A book of poems by Simrin Tamhane
Somerville writer Michael Todd Steffen reviews a poetry collection from Endicott College student Simrin Tamhane, as part of Somerville’s Ibbetson Street Press/Endicott College Young Poet Series, as founded by yours truly and professor Daniel Sklar. It is currently directed by Emily Pineau and all books are designed by Steve Glines.
In the February 13 and 20, 2017 issue of The New Yorker (pp 93-5), Joyce Carol Oates comments on refugee and fiction writer Viet Thanh Nguyen. “It is hardly surprising,” Oates writes, that the displaced person “is obsessed with identity, both personal and ethnic … likely to be highly sensitive to others’ interpretations of him and his ‘minority’ culture. And so his peripheral status confers certain advantages, for he is in a position to see what others do not.”
The insight applies to Simrin Tamhane and her expressive debut book of poems, hundred and eight prayer flags, issued this year as part of the Endicott College Young Poets Series by Ibbetson Street Press (series director: Emily Pineau; Founders: Dan Sklar and Doug Holder).
Tamhane sees from her experience and memory, in the title poem, the embodiment of her natural and homeland energies, in
thousands of faded mantras printed on
rows of endless white
prayer flags that cling
onto tall bamboo poles while
dancing with the swirling Himalayan wind… [page 3]
The poet poignantly documents the significant coincidence of her young displacement from India to America with the loss of a cherished grandfather:
When I was flying
to the United States, leaving
the time zone didn’t let me
know that you died
until 2 days later…
And so I lit candles for you,
In this foreign land,
And prayed for your soul…
Hidden in the dorm bathroom,
Silencing my pain with
Cheap toilet paper [“my father’s father,” page 9]
The physical sense of isolation, however, is sustained inwardly with accompaniment in images of multiplicity like the “hundred and eight prayer flags” of the poem, or even more subtly in Tamhane’s choice word for a particular red denoting plenitude:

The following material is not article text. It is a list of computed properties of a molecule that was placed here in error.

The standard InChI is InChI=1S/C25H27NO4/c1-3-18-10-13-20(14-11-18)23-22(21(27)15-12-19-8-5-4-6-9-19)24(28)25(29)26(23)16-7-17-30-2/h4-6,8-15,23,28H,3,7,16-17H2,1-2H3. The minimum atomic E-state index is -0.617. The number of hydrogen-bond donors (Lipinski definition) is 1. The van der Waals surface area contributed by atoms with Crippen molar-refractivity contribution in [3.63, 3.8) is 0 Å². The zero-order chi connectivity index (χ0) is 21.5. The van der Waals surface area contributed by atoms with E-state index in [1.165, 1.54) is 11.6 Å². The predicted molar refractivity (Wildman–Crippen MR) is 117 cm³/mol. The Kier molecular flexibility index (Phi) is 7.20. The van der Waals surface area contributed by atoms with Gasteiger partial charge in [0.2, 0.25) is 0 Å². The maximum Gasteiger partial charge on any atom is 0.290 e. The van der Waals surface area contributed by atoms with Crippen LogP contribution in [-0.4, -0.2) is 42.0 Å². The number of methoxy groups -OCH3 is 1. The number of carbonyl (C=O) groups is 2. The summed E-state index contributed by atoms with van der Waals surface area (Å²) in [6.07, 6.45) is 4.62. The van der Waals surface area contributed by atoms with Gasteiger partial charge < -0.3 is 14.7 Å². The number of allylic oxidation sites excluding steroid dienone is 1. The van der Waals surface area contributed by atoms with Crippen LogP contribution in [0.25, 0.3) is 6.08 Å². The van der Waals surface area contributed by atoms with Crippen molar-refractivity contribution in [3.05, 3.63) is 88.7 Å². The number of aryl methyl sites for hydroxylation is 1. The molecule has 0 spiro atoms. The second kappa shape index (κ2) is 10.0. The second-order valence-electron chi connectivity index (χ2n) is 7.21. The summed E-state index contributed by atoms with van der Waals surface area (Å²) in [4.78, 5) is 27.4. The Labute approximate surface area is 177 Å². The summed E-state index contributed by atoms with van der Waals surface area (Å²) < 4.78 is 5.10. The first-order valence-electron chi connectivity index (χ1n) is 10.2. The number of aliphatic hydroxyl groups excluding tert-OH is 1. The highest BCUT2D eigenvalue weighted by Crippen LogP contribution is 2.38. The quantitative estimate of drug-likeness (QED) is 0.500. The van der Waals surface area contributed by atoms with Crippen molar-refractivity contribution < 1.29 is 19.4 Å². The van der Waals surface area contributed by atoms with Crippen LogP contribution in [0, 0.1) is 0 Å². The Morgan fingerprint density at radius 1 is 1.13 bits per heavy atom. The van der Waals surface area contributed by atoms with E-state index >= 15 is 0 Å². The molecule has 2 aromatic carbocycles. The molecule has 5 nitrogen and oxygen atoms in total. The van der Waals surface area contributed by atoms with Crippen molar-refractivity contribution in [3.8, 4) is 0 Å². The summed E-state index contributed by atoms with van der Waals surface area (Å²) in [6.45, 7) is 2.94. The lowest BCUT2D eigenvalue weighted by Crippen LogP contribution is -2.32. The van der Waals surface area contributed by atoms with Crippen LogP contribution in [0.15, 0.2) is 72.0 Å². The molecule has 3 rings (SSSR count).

i am vermillion
power clouds [“who am i” p. 6]
The genius of the poetry, however, while allowing the consolation and inspiration of memory, faces its counterweight in what has happened with a striking concluding image:
Goodbye was 3 pistachios placed
On your hand while you
Struggled to have them touch your lips [page 9]
Whether she is conjuring from her past in India a poor maid that looked after her, forays with other children stealing passion fruit from her grandfather’s bamboo trellis, or witnessing the contradictions in the lives of her young American encounters (a would-be animal-rights activist who wears a vintage leather jacket, a medical student who works as a nightclub stripper) Tamhane’s vision is pristine and her language vivid and to the heart.
Charlotte Gordon has called this book “luminous and clear-sighted.” Mark Herlihy has noted the range of Tamhane’s powers of empathy which convey “loss, longing and heartache on personal and universal levels.” It is a promising first collection, accented with talent, imagination and consideration.
— Michael Todd Steffen
Michael Todd Steffen curates the Hastings Room Reading Series in Cambridge. His poetry and articles have appeared in The Boston Globe, Connecticut Review, Poem (HLA), ACM (Another Chicago Magazine), Ibbetson Street, Taos Journal and in the window of the Grolier Poetry Bookshop. His first book Partner, Orchard, Day Moon was published in April of 2014 by Cervena Barva Press edited by Gloria Mindock.